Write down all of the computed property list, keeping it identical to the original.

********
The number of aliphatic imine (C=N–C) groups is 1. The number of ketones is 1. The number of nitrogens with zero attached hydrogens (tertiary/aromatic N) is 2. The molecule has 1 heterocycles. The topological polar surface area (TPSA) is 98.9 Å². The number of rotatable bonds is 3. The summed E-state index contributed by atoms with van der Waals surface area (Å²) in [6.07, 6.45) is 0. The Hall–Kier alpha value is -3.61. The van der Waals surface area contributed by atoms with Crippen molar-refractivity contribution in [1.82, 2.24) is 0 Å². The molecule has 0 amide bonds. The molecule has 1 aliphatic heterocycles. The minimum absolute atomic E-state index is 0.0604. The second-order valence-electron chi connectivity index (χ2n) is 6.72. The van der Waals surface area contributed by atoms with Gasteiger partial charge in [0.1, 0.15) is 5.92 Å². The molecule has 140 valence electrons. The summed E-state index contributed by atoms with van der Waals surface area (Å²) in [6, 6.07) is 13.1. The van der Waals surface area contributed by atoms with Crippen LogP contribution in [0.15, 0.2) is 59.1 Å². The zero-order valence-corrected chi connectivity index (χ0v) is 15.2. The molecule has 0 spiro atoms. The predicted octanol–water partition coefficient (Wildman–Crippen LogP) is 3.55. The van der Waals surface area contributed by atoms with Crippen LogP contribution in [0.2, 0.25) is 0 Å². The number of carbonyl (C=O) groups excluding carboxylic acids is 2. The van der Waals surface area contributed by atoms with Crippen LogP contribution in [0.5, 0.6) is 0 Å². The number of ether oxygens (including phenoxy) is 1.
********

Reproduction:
The number of aliphatic imine (C=N–C) groups is 1. The number of ketones is 1. The number of nitrogens with zero attached hydrogens (tertiary/aromatic N) is 2. The molecule has 1 heterocycles. The topological polar surface area (TPSA) is 98.9 Å². The number of rotatable bonds is 3. The summed E-state index contributed by atoms with van der Waals surface area (Å²) in [6.07, 6.45) is 0. The Hall–Kier alpha value is -3.61. The van der Waals surface area contributed by atoms with Crippen molar-refractivity contribution in [1.82, 2.24) is 0 Å². The molecule has 0 amide bonds. The molecule has 1 aliphatic heterocycles. The minimum absolute atomic E-state index is 0.0604. The second-order valence-electron chi connectivity index (χ2n) is 6.72. The van der Waals surface area contributed by atoms with Gasteiger partial charge in [0.1, 0.15) is 5.92 Å². The molecule has 140 valence electrons. The summed E-state index contributed by atoms with van der Waals surface area (Å²) in [6, 6.07) is 13.1. The van der Waals surface area contributed by atoms with Crippen LogP contribution in [0.15, 0.2) is 59.1 Å². The zero-order valence-corrected chi connectivity index (χ0v) is 15.2. The molecule has 0 spiro atoms. The predicted octanol–water partition coefficient (Wildman–Crippen LogP) is 3.55. The van der Waals surface area contributed by atoms with Crippen LogP contribution in [0.2, 0.25) is 0 Å². The number of carbonyl (C=O) groups excluding carboxylic acids is 2. The van der Waals surface area contributed by atoms with Crippen LogP contribution in [0.5, 0.6) is 0 Å². The number of ether oxygens (including phenoxy) is 1.